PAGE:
also smitten by
- suddenly start to like or love someone very much
- affected by love
- infatuated with someone
- in love with someone
- obsessed with someone
- He is completely smitten with love for her.
- He was so smitten by her charming personality and attractive appearance that he left his long time girlfriend to be with her.
- This new book is about a rich young entrepreneur who is smitten with a college graduate and how he pursues her and secures her love.
- He was so smitten with her that he was ready to follow her anywhere around the world just to be with her.
- Ann was smitten by the man she met at a party and has been with him ever since.
- When you are smitten with love for someone you are unable to tell their bad qualities from the good and that leads to problems in the relationship later.
- You could tell that she was smitten by him, but he was not interested and was just playing her on.
- He was smitten by his dance teacher and used to go the her classes whenever he had free time.
The origin if the phrase is not known.
- To be able to hide public disgrace by taking some action.
- To be able to correct an action that could have caused embarrassment.
- I managed to save face by being able to speak about the topic, the presentation that was made was really not good.
- You can’t save face by showing up with a gift. You should do better by accepting your mistake and working on not making it again.
- Saving face is not easy when the magnitude of the error is this big.
- She managed to save face in front of the clients because her subordinate brought the product out in time.
- The lawyer was not able to save face after his client made such an error at the hearing.
- He lost his practicing licence after making such a grave error but is trying to save face by applying for it again.
- His wife saved face even though he did not even attend the event by interacting with each guest personally.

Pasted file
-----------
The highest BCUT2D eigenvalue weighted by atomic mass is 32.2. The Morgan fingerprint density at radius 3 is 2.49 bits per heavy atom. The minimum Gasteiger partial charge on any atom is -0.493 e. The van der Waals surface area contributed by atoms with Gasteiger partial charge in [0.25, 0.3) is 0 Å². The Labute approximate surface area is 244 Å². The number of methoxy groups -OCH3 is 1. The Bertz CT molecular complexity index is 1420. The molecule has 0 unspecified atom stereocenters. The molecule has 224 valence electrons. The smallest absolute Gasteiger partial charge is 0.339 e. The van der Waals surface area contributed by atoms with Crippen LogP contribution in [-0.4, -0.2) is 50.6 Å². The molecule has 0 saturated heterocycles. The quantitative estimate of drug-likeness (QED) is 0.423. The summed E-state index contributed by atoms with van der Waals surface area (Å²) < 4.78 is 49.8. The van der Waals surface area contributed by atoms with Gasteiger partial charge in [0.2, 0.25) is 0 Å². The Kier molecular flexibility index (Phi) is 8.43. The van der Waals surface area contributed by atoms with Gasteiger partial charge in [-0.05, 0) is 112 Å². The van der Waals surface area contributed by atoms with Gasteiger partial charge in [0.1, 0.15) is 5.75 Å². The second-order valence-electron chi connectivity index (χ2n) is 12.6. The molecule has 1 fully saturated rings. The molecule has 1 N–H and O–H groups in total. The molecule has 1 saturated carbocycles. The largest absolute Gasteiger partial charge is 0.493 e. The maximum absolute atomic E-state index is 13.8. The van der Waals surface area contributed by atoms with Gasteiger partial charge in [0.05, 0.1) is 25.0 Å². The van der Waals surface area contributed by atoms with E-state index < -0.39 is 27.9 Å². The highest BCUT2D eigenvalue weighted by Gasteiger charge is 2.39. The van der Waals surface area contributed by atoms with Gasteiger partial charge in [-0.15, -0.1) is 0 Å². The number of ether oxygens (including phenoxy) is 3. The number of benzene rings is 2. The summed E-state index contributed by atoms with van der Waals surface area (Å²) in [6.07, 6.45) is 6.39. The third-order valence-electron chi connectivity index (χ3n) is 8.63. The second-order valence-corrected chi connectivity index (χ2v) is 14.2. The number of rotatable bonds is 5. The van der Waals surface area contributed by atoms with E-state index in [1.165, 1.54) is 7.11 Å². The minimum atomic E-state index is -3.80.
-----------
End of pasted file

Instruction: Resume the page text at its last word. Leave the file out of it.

The Chinese phrase ‘tiu lien’ is roughly translated as ‘lose face’ in English. It means to have to suffer public humiliation. The phrase ‘save face’ comes as an opposite to ‘losing face’ and was first used 1899 in the Harmsworth Magazine.
- To be undecided.
- To hesitate.
- He is not shilly-shally about his plans to move to the United States of America.
- I knew that he was the one for me. I would have never married him if I were shilly-shally about that.
- It is not easy to undo such a decision so you better not take it if you are shilly-shally.
- I am shilly-shally about wanting to buy a new car. Perhaps I should just wait another while before considering it seriously.
As it is often seen with phrases of two words that rhyme or can be said in a tone, one word has a base while the other one adds to the effect of the idiom. In this case the first word that is shilly comes from “shall I?” When asked a lot of time repeatedly, it becomes ‘shilly’. The first literary use comes from the 1700’s where it was used as “Shill I, shall I” in ‘The way of the world’ by William Congreve. Sir Richard Steele used it in ‘The tender husband, or the accomplish’d fools’ in the exact form that the phrase is seen today. This was in the year 1703.
slap on the wrist
- To show disapproval.
- Does not have to be an actual slap, but the action suggests the person ‘slapping’ does not favour what the person getting ‘slapped’ is doing.
- It is a weak way of showing reprimand. But the intent is on it being weak since the suggested activity is not of a very gruesome nature.
- It is an attempt to punish without causing any pain.
- I have to keep slapping his wrist away from the cake or there will be nothing left for the party.
- She slapped my wrist away from the cookie jar and has the whole thing to herself now.
- After he made that obnoxious speech the party high command slapped him on the wrist and the politician was back to his business. This is really not how this behaviour can be controlled.
- As a mother, I often have to slap on the wrist of my children to show them what they ought not to do.
A slap was used literally as well as figuratively. A slap on the face is much harsher than on the wrist. The phrase has been in existence at least since the 1700s. The Oxford English Dictionary has had this since the year 1736.
as sick as a dog
- To be very sick.
- The phrase refers to being in a state that is very unpleasant.
- You should not go to study with him today. He seemed to be as sick as a dog according to his friends.
- No one likes being as sick as a dog, that is why it is important to take care of one’s self on a regular basis and eat with moderation.
- Going to that party would mean that you would drink to your heart’s content and come back to be as sick as a dog in the morning. Why do you do such a thing to yourself?
Dog was considered an undesirable animal in the 17th century. So much so that there are a lot of phrases which refer to them negatively [tired as a dog, dog in the manger, down to the dogs, dog’s breakfast, dirty dog, etc.]. Sick as dog refers to being so sick that one may feel like vomiting. The first literary use of the expression is in 1705. The phrase still reflects in a negative sense as it was intended back then.